As generative AI models become increasingly capable, “foundation model” is a relatively new term being tossed around. So what is a foundation model?
The term remains somewhat vague. Some define it by the number of parameters, and therefore, how large a neural network is, and others by the number of unique and hard tasks that the model can perform. Is making AI models larger and larger and the model’s ability to tackle multiple tasks really that exciting? If you take away all the hype and marketing language, what is truly exciting about these new generations of AI models is this: They fundamentally changed the way we interface with computers and data. Think about companies like Cohere, Covariant, Hebbia and You.com.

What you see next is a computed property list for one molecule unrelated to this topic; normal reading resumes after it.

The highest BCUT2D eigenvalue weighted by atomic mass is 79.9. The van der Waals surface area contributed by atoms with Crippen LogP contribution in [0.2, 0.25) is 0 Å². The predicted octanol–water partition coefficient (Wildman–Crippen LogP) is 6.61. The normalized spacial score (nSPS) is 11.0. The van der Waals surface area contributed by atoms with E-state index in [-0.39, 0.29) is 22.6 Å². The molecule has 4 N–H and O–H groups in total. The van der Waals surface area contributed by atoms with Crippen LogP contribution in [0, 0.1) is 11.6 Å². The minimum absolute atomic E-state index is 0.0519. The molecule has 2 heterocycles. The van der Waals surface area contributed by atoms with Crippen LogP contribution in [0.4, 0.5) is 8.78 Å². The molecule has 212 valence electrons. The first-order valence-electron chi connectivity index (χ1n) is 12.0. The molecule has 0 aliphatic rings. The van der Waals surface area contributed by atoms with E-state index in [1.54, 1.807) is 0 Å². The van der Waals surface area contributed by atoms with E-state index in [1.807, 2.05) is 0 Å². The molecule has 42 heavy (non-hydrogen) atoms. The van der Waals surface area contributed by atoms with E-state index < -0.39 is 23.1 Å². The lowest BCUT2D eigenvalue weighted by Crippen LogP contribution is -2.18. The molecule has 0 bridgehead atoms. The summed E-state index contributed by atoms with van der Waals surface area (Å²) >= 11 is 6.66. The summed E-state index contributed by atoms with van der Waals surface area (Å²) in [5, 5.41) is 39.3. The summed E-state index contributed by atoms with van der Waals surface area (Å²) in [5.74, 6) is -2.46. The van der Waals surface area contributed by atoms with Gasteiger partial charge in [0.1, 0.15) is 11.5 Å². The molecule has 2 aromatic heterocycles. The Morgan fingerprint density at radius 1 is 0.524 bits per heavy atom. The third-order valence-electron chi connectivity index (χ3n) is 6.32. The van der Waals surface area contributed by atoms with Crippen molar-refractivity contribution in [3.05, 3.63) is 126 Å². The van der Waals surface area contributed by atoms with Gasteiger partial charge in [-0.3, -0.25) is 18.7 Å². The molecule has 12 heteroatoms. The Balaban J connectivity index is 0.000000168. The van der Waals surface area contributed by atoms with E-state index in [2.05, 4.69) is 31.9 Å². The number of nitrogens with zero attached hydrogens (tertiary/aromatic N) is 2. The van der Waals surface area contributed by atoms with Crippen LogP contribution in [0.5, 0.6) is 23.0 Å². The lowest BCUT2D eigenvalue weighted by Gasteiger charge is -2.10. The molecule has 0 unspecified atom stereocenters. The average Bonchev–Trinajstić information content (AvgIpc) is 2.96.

We’ve now entered a critical phase of AI where who gets to build and serve these powerful models has become an important discussion point, particularly as ethical issues begin to swirl, like who has a right to what data, whether models violate reasonable assumptions of privacy, whether consent for data usage is a factor, what constitutes “inappropriate behavior” and much more. With questions such as these on the table, it is reasonable to assume that those in control of AI models will perhaps be the most important decision-makers of our time.
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